The second point is obvious, and yet widely ignored in alliance recruitment activities.  As such, alliances stress the benefits of the brand, market access, and various abstract benefits. Yet the alliances routinely ignore the needs of junior partners. These smaller airlines provide the “dots-on-the-map” market access alliances crave, often without any meaningful growth opportunities.

Yet the alliances routinely ignore the needs of junior partners. These smaller airlines provide the “dots-on-the-map” market access alliances crave, often without any meaningful growth opportunities.

Ensuring that an airline receives its fair share of alliance benefits can be a complicated negotiation. Considerations can include analyzing value-sharing mechanisms, as well as setting the right geographic and financial scope. In addition, duration/termination rights and break-up fees, as well as legal and regulatory considerations, including competition law, audit rights and governance, are among the many factors that must be considered and negotiated to support the business objectives of all partners. Failure to do so can undermine the very purpose of the alliance.

Other factors include duration/termination rights and break-up fees, as well as legal and regulatory considerations (including competition law, audit rights and governance). Each must be considered and negotiated to support the business objectives of all partners. Failure to do so can undermine the very purpose of the alliance.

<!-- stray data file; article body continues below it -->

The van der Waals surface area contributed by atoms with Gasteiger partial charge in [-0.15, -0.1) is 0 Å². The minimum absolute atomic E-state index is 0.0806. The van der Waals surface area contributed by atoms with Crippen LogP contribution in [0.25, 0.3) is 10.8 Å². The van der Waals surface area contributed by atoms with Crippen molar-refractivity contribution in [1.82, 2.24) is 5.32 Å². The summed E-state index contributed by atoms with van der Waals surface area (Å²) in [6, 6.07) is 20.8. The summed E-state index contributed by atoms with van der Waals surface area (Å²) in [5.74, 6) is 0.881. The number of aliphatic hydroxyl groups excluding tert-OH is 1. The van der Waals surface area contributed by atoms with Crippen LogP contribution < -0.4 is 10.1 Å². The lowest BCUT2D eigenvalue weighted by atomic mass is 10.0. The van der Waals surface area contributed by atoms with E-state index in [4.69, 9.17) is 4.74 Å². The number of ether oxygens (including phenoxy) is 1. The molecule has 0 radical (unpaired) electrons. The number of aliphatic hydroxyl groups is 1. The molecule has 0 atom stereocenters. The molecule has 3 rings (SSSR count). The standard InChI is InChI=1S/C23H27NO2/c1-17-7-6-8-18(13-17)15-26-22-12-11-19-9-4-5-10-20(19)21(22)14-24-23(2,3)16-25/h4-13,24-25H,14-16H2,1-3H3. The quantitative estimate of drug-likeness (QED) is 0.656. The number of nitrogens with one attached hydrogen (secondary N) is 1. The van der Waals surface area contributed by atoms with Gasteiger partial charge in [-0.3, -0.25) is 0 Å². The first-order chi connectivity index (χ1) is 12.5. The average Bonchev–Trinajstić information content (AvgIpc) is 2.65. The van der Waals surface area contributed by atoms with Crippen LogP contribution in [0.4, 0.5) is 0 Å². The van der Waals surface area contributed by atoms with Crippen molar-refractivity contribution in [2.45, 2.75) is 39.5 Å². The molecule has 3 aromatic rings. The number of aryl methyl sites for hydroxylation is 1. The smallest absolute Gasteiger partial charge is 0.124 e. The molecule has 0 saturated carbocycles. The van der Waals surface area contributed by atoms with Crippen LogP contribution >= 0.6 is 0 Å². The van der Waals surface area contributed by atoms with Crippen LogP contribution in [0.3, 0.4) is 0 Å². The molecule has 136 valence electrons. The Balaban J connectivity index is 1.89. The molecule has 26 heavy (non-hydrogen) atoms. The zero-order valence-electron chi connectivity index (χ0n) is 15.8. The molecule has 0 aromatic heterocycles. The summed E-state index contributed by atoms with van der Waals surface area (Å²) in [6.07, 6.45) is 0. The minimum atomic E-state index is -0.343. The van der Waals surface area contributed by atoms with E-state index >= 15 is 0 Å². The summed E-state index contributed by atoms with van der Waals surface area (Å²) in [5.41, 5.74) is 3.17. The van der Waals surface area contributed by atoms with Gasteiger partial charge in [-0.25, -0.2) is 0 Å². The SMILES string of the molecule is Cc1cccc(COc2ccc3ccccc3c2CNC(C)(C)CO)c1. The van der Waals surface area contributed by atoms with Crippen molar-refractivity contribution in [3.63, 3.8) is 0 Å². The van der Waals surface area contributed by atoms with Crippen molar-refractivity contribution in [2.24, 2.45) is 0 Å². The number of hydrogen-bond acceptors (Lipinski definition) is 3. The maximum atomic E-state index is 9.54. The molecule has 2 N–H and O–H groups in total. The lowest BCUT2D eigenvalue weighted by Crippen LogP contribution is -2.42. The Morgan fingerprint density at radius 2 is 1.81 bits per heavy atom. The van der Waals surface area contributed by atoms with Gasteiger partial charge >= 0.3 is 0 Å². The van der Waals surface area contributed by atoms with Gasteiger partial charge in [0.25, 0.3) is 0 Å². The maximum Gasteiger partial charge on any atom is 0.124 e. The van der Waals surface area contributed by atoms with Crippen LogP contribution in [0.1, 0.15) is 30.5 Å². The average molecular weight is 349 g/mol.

Today, most major innovations by global alliances have been in place for years. The three main global alliances have successfully recruited most of their targets and now represent every major market in the world.

Back to joint ventures as global alliance growth stalls

For airlines seeking to participate in the benefits of an alliance, the three main alliances offer similar advantages. Most airlines choose based on a comparison of the perceived advantages of cooperating with partners in each alliance.

Meanwhile, a promising trend toward cross-border ownership has accelerated. Among U.S. carriers, Delta Air Lines has taken the lead in underpinning its joint-venture agreements with major equity investments in Virgin Atlantic, Aeromexico and Virgin Australia. With both joint ventures and equity stakes, the goals may be similar — to promote commonality in the bottom line and to establish the certainty of a long-term, contract-driven commitment.

Historically, equity stakes cemented ties between partners making long-term commitments. But the aviation industry of the future may reward a single company offering a single brand promise can serve customers’ needs anywhere in the world. Three examples of this truly global brand promise are Etihad Aviation Group, LATAM Airlines Group and Avianca Holdings.

It is too early to tell if this model is the wave of the future. One thing is clear: absent the ability to share growth opportunities across national borders, global alliances have reached a point of only modest growth and cooperation.

This article was adapted from Ascend magazine.

Sabre's Ascend magazine